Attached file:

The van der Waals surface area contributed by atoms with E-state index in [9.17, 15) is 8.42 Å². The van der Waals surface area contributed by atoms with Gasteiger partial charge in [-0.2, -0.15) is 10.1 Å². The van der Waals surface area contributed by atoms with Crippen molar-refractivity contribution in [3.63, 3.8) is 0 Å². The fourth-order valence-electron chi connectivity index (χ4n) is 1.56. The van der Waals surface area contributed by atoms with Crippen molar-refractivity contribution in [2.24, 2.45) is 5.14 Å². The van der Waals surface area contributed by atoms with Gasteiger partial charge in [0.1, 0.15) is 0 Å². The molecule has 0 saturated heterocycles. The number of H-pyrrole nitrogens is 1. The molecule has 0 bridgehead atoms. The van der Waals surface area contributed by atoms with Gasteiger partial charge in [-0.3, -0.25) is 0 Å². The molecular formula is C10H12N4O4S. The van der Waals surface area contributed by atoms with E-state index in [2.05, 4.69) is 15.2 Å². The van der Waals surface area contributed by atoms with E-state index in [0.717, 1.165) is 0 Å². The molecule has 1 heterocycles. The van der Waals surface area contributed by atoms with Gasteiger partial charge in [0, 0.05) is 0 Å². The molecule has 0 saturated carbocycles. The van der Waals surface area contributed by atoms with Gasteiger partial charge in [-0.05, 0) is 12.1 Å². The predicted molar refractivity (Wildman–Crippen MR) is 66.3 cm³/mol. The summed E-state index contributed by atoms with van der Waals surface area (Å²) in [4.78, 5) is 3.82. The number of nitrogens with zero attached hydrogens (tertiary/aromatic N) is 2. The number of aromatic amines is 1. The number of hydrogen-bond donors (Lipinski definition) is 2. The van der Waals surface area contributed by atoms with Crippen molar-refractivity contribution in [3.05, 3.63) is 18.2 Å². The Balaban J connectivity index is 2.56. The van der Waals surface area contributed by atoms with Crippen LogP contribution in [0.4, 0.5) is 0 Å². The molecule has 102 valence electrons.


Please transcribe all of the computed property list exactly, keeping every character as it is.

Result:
The van der Waals surface area contributed by atoms with E-state index in [9.17, 15) is 8.42 Å². The van der Waals surface area contributed by atoms with Gasteiger partial charge in [-0.2, -0.15) is 10.1 Å². The van der Waals surface area contributed by atoms with Crippen molar-refractivity contribution in [3.63, 3.8) is 0 Å². The fourth-order valence-electron chi connectivity index (χ4n) is 1.56. The van der Waals surface area contributed by atoms with Crippen molar-refractivity contribution in [2.24, 2.45) is 5.14 Å². The van der Waals surface area contributed by atoms with Gasteiger partial charge in [0.1, 0.15) is 0 Å². The molecule has 0 saturated heterocycles. The number of H-pyrrole nitrogens is 1. The molecule has 0 bridgehead atoms. The van der Waals surface area contributed by atoms with Gasteiger partial charge in [-0.3, -0.25) is 0 Å². The molecular formula is C10H12N4O4S. The van der Waals surface area contributed by atoms with E-state index in [2.05, 4.69) is 15.2 Å². The van der Waals surface area contributed by atoms with E-state index in [0.717, 1.165) is 0 Å². The molecule has 1 heterocycles. The van der Waals surface area contributed by atoms with Gasteiger partial charge in [0, 0.05) is 0 Å². The molecule has 0 saturated carbocycles. The van der Waals surface area contributed by atoms with Gasteiger partial charge in [-0.05, 0) is 12.1 Å². The predicted molar refractivity (Wildman–Crippen MR) is 66.3 cm³/mol. The summed E-state index contributed by atoms with van der Waals surface area (Å²) in [4.78, 5) is 3.82. The number of nitrogens with zero attached hydrogens (tertiary/aromatic N) is 2. The number of aromatic amines is 1. The number of hydrogen-bond donors (Lipinski definition) is 2. The van der Waals surface area contributed by atoms with Crippen molar-refractivity contribution in [3.05, 3.63) is 18.2 Å². The Balaban J connectivity index is 2.56. The van der Waals surface area contributed by atoms with Crippen LogP contribution in [0.4, 0.5) is 0 Å². The molecule has 102 valence electrons.